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Diflubenzuron
Beyond Pesticides Rating: Toxic

The chlorinated diphyenyl compound, Diflubenzuron, better known by its trade name DimilinTM, is an insect growth regulator. Diflubenzuron can be found as a soluble concentrate, flowable concentrate, wettable powder, or pellet (U.S. EPA 1997). All wettable powder diflubenzuron products are classified as a Restricted Use Pesticide, meaning for certified applicator use only, by EPA due to its severe toxicity to aquatic organisms and other hazards to wildlife (University of MD 2000). 

Mode of Action

Diflubenzuron works by preventing the formation of chitin, a molecule necessary to the formation of an insect’s cuticle or outer shell. Insects that absorb a dose of diflubenzuron cannot form their protective outer shell and die during molting. It is particularly effective against insect larva, but also acts as an ovicide, killing insect eggs (U.S. EPA 1997).  

Toxicity

According to industry tests, diflubenzuron does not pose a high risk of acute toxicity to mammals. The oral LD50 (dose needed to kill 50% of the animals tested) is greater than 4.64 g/kg in rats and mice and the dermal LD50 is 4.64 g/kg in rabbits. However, EPA has given it a toxicity class III rating (out of a scale of I to IV, I being the highest toxicity class) with the signal word CAUTION, because it does cause skin and eye irritation. 

Methemoglobinemia and sulphemoglobinemia, indicating an impairment of the oxygen carrying capacity of the blood, were seen in many studies (acute, sub-acute, sub chronic, and chronic). Moderate amounts of diflubenzuron fed to day-old ducks for 90 days showed decreased testosterone levels after 42 days (EXTOXNET 2001). Also, 2.5 parts per million of diflubenzuron in a diet fed to growing chickens was shown to depress testosterone levels.           

Diflubenzuron has not been found to be mutagenic in short-term tests. However, when halogenated compounds (molecules containing either chlorine, bromine, fluorine or iodine) like diflubenzuron are tested in short-term tests, results of ten correlate poorly with carcinogenicity in animal assays.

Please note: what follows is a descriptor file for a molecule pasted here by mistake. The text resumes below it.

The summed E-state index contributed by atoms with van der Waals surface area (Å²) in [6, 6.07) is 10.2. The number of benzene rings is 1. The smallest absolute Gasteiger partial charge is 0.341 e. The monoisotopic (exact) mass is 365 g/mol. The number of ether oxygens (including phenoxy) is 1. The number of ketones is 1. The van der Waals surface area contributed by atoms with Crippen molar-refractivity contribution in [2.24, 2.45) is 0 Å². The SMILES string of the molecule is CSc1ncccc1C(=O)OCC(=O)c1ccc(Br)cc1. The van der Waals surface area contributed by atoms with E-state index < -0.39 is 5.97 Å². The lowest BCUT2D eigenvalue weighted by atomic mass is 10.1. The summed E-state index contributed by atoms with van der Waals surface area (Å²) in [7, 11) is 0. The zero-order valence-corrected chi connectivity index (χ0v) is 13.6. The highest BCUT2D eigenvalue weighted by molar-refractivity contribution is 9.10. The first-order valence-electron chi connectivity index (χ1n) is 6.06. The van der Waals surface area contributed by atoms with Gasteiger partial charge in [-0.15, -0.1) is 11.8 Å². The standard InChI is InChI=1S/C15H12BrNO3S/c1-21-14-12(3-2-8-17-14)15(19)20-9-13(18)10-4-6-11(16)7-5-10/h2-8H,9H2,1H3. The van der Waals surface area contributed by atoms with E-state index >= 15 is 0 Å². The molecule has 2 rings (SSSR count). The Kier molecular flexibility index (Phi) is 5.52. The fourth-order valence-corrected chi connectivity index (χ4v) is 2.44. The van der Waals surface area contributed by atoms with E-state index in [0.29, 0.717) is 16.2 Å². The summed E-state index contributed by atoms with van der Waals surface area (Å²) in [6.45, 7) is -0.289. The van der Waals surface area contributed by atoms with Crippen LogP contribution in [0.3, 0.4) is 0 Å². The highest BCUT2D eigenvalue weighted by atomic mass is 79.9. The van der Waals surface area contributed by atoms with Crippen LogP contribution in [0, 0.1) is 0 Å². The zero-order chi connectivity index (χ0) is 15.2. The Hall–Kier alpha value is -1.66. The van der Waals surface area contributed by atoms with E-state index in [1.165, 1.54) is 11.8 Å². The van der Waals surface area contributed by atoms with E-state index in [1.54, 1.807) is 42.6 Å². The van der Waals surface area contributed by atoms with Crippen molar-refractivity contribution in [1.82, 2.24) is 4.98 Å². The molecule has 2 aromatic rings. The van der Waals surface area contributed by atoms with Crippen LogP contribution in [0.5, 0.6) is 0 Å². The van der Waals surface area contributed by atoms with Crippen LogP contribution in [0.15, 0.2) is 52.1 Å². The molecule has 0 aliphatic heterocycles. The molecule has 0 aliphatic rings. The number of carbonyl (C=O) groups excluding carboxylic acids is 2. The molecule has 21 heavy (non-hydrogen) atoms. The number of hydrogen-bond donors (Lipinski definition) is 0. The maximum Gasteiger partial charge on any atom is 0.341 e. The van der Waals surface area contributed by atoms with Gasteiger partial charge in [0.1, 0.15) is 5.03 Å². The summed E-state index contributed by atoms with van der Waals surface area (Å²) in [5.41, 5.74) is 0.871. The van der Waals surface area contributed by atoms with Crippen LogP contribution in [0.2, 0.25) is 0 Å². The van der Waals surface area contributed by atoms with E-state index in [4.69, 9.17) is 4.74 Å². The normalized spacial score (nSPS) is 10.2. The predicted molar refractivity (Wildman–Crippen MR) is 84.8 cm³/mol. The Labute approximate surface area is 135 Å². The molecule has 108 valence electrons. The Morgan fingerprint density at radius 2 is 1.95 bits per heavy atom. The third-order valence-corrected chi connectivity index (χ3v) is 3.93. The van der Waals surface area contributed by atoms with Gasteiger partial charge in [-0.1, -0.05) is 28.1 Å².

Environmental Effects

The major environmental hazard posed by diflubenzuron is its non-selective toxicity to insects, including beneficials like the parasitic wasp. Diflubenzuron is also highly toxic to both aquatic invertebrates and crustaceans because they are both chitin producers. The LC50 (concentration needed to kill 50% of the test population) for the common water-flea is 1.5 ppb (parts per billion) and blue crab reproduction is impaired at even lower concentrations with an LC50 of only 0.5ppb.  

Environmental Fate

Diflubenzuron’s fate in water depends on the pH of the water. It degrades most rapidly in alkaline water (half life is 1 day) and more slowly in acidic water (half life is 16+ days). The half-life in soil is between four days and four months, depending on the particle size. However, on leaf surfaces, diflubenzuron is very stable. One study reports that even thirty to sixty days after treatment, 90% of the intact pesticide could be detected on leaves (Willcox and Coffey 1978). Plus, a small of amount of diflubenzuron in soil will break down into 4-chloroaniline (PCA), which rapidly binds to the soil (ETN 1996). 

Data Gaps

In 1997, a Reregistration Eligibility Document was created for diflubenzuron. Data regarding the ecological effects, acute toxicity and occupational and residential exposures are needed for this pesticide (U.S. EPA 1997).

References:

Extension Toxicology Network (ETN). 1996. Pesticide Information Profiles: Diflubenzuron.  

Maddox, J.D. 1982. “Use of insect Pathogens in pest management.” Introduction to Pest Management. New York, NY. 

Madrid, F.J. and R.K. Stewart. 1981. “Impact of diflubenzuron spray on gypsy moth parasitoids in the field.” Journal of Economic Entomology 74:1-5. 

Opdyck, J.C., et al. 1982. “Metabolism and fate of diflubenzuron in swine.” Journal of Agriculture Food Chemistry 30:1223-1227. 

U.S. EPA. 1979. Diflubenzuron decision document. Office of Pesticide Programs. Washington, DC. 

U.S. EPA. 1984. Tox One-liner No. 346A-diflubenzuron. Office of Pesticide Programs. Washington, DC. 

U.S. EPA. 1997. Reregistration Eligibility Document: diflubenzuron. Office of Pesticide Programs. Washington, DC. <http://www.epa.gov/REDs/#D>. 

University of Maryland, MD Cooperative Extension. 2000. “Restricted Use Pesticides.” <http://pest.umd.edu/spatc/Leaflets/>. 

Verloop, A. et al. 1977. “Benzoylphenyl urea-a new group of larvicides interfering with chitin synthesis.” Pesticide Chemistry in the Twentieth Century 37:237-270. Washington D.C. 

Willcox and Coffey, USDA-FS. 1978. “Environmental impacts of diflubenzuron (DimilinTM) insecticides.” Northeast Area State and Private Forum.